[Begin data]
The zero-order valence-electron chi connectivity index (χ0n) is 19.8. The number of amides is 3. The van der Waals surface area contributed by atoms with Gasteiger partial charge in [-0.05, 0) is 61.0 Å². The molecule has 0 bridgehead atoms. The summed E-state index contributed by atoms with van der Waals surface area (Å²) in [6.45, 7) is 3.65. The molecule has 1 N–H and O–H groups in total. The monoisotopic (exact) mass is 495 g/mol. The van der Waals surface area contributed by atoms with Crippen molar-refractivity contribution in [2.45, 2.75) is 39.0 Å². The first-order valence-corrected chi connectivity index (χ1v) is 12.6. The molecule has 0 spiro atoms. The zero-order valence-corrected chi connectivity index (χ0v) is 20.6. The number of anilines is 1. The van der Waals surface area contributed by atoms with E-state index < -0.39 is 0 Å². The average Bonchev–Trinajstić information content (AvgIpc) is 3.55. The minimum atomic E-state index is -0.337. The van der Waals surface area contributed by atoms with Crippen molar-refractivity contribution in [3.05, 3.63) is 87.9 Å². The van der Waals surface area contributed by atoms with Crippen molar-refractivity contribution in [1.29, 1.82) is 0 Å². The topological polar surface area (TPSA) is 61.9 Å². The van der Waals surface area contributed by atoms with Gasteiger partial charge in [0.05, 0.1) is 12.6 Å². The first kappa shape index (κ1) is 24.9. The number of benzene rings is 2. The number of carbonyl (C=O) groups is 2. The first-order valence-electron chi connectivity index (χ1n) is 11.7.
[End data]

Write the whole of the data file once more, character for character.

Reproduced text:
The zero-order valence-electron chi connectivity index (χ0n) is 19.8. The number of amides is 3. The van der Waals surface area contributed by atoms with Gasteiger partial charge in [-0.05, 0) is 61.0 Å². The molecule has 0 bridgehead atoms. The summed E-state index contributed by atoms with van der Waals surface area (Å²) in [6.45, 7) is 3.65. The molecule has 1 N–H and O–H groups in total. The monoisotopic (exact) mass is 495 g/mol. The van der Waals surface area contributed by atoms with Crippen molar-refractivity contribution in [2.45, 2.75) is 39.0 Å². The first-order valence-corrected chi connectivity index (χ1v) is 12.6. The molecule has 0 spiro atoms. The zero-order valence-corrected chi connectivity index (χ0v) is 20.6. The number of anilines is 1. The van der Waals surface area contributed by atoms with E-state index < -0.39 is 0 Å². The average Bonchev–Trinajstić information content (AvgIpc) is 3.55. The minimum atomic E-state index is -0.337. The van der Waals surface area contributed by atoms with Crippen molar-refractivity contribution in [3.05, 3.63) is 87.9 Å². The van der Waals surface area contributed by atoms with Crippen molar-refractivity contribution in [1.29, 1.82) is 0 Å². The topological polar surface area (TPSA) is 61.9 Å². The van der Waals surface area contributed by atoms with Gasteiger partial charge in [0.05, 0.1) is 12.6 Å². The first kappa shape index (κ1) is 24.9. The number of benzene rings is 2. The number of carbonyl (C=O) groups is 2. The first-order valence-electron chi connectivity index (χ1n) is 11.7.